Warning: War crimes are hard to watch

Associated Press/Rodrigo Abd
A woman walks amid destroyed Russian tanks in Bucha, in the outskirts of Kyiv, Ukraine, on April 3, 2022.

“The video you are about to see is graphic and might not be suitable for children.”

That is the warning many television correspondents issue before showing us the bloodied faces and body parts of civilians killed in Bucha and other Ukrainian cities at the hands of Russian occupation forces.

We are bombarded daily by images of bullet-ridden vehicles, dead bodies, bombed out buildings and talk of war crimes. Anyone with a cell phone can see the carnage.

So, what is appropriate to tell children about this war? Should we avoid traumatizing them at all costs? Or should we find ways to talk about the crisis, hoping that the next generation of leaders understands what is happening and knowing that only they can prevent it from happening again?

For answers, I turned to iCivics, the largest provider of civic education in the United States. With its help, I was able to ask teachers how they navigate the literal and figurative minefield of educating students about war crimes.

Marc Turner teaches social studies at Spring Hill High School in South Carolina. He says students have anxiety about Ukraine. “As a high school student in the 1980s, I remember the concerns over a nuclear conflict,” he told me. “It’s the first time in my 28-year teaching career that I’ve observed students worrying about that issue.”

Turner is explaining the Geneva Convention to his students using a game provided by iCivics to engage students in thinking about U.S. and NATO responses to war crimes.  He is careful about showing gruesome videos, but he believes “the war is a teachable moment.”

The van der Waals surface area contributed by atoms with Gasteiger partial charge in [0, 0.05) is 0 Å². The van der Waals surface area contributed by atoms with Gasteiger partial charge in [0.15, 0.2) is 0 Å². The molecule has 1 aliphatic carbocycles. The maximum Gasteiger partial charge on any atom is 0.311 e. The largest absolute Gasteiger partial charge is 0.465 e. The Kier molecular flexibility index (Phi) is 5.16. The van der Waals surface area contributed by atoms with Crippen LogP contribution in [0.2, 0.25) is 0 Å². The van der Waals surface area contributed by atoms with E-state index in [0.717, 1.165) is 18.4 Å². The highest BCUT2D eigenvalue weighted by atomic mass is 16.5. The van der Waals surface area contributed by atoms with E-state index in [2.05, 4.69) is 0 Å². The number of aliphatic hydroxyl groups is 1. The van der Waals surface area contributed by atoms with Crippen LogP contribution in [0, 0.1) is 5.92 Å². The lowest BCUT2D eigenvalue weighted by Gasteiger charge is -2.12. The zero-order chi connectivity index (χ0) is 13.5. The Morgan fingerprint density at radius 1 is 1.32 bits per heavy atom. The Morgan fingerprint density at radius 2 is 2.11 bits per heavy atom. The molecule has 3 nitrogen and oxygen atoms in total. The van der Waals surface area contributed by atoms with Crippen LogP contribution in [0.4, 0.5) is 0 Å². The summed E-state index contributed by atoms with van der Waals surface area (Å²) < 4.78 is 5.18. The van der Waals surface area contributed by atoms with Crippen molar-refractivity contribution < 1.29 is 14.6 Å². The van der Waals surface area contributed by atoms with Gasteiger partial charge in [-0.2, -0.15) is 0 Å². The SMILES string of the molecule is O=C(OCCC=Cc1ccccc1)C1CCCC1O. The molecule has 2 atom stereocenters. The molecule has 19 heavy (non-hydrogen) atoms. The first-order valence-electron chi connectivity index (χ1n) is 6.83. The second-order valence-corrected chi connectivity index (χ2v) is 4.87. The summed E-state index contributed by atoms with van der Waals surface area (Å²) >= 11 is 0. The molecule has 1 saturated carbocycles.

At Robert Adams Middle School in Holliston, Mass., eighth grade teacher Danielle Simoneau said, “This is a tough age to cover world events because they are just kids…many of them lack the tools to process the atrocities being reported in the media.” Simoneau also uses a game, “Convene the Council,” created by iCivics and the Council on Foreign Relations, for middle and high school students, enabling them to confront difficult scenarios like war.

But she doesn’t show them the footage of civilian victims. “They are young. They may never have experienced any type of grief or death among their loved one,” she added.  

What both teachers agree is that, regardless of age, Ukraine is a moment for education about how actions in the world have consequences for everyone, and how, in a democracy, citizens have the power to press governments to respond to war. What both teachers stress is the importance of giving students credible information from credible sources. That is quite different from the treatment of teachers in Russia, where some have allegedly been fined merely for saying that Ukraine is a separate country.

Thankfully, in the West media outlets and non-profit organizations make sure we know what is happening outside our borders, even when the material is difficult for some students to grasp. In the past decade, more and more institutions are devoting time to teaching about war.

Think back to the most recent war crimes trial in the Balkans. We saw ethnic cleansing reminiscent of today’s Ukraine.

During the Yugoslavia war crimes tribunal, the Public Broadcasting Service (PBS) offered materials on how to talk to young people about wartime rape.

Another organization, “Facing History and Ourselves,” supports secondary teachers with tools on how to talk about issues such as the Holocaust.

Canadian educators have a full curriculum for helping young people understand war crimes with detailed instruction and exercises.

Today, national news outlets like the New York Times are creating platforms for young people to talk about Ukraine. In February, the Times created a forum on their website for teenagers to talk about “the first TikTok war.”

NBC NEWS has a nightly “Kids Edition” with news that’s accessible for students “so children can understand the world today.”

In today’s 24-hour media-driven world, it is increasingly difficult to shield young people from news. Nor should we. History has a way of repeating itself. Learning from the past is vital. Learning from the present is painful but necessary for a better future.

Tara D. Sonenshine is professor of practice in public diplomacy at The Fletcher School of Law and Diplomacy at Tufts University.

Tags Bucha Russia Russia-Ukraine war Ukraine Ukraine invasion War crimes

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